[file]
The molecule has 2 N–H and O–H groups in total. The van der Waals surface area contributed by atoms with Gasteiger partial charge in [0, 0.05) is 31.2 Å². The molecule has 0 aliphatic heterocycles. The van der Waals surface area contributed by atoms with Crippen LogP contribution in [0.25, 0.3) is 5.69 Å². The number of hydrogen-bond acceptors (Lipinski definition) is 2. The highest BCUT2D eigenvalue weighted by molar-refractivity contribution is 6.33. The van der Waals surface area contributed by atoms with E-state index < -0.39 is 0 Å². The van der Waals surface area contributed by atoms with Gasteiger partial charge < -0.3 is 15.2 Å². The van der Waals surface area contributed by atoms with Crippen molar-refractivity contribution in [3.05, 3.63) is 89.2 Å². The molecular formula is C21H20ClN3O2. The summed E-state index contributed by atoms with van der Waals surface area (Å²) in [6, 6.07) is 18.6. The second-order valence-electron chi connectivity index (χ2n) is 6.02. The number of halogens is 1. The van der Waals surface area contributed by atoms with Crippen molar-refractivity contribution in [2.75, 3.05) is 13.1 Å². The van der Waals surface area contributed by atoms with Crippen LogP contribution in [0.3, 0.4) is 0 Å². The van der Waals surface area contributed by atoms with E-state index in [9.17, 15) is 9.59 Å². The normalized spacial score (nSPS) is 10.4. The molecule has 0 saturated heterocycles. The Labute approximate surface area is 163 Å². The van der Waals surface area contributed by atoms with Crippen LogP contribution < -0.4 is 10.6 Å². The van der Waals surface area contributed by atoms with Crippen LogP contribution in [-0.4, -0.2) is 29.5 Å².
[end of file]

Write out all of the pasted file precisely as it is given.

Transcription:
The molecule has 2 N–H and O–H groups in total. The van der Waals surface area contributed by atoms with Gasteiger partial charge in [0, 0.05) is 31.2 Å². The molecule has 0 aliphatic heterocycles. The van der Waals surface area contributed by atoms with Crippen LogP contribution in [0.25, 0.3) is 5.69 Å². The number of hydrogen-bond acceptors (Lipinski definition) is 2. The highest BCUT2D eigenvalue weighted by molar-refractivity contribution is 6.33. The van der Waals surface area contributed by atoms with E-state index < -0.39 is 0 Å². The van der Waals surface area contributed by atoms with Gasteiger partial charge < -0.3 is 15.2 Å². The van der Waals surface area contributed by atoms with Crippen molar-refractivity contribution in [3.05, 3.63) is 89.2 Å². The molecular formula is C21H20ClN3O2. The summed E-state index contributed by atoms with van der Waals surface area (Å²) in [6, 6.07) is 18.6. The second-order valence-electron chi connectivity index (χ2n) is 6.02. The number of halogens is 1. The van der Waals surface area contributed by atoms with Crippen molar-refractivity contribution in [2.75, 3.05) is 13.1 Å². The van der Waals surface area contributed by atoms with Crippen LogP contribution in [0.3, 0.4) is 0 Å². The van der Waals surface area contributed by atoms with E-state index in [9.17, 15) is 9.59 Å². The normalized spacial score (nSPS) is 10.4. The molecule has 0 saturated heterocycles. The Labute approximate surface area is 163 Å². The van der Waals surface area contributed by atoms with Crippen LogP contribution < -0.4 is 10.6 Å². The van der Waals surface area contributed by atoms with Crippen LogP contribution in [-0.4, -0.2) is 29.5 Å².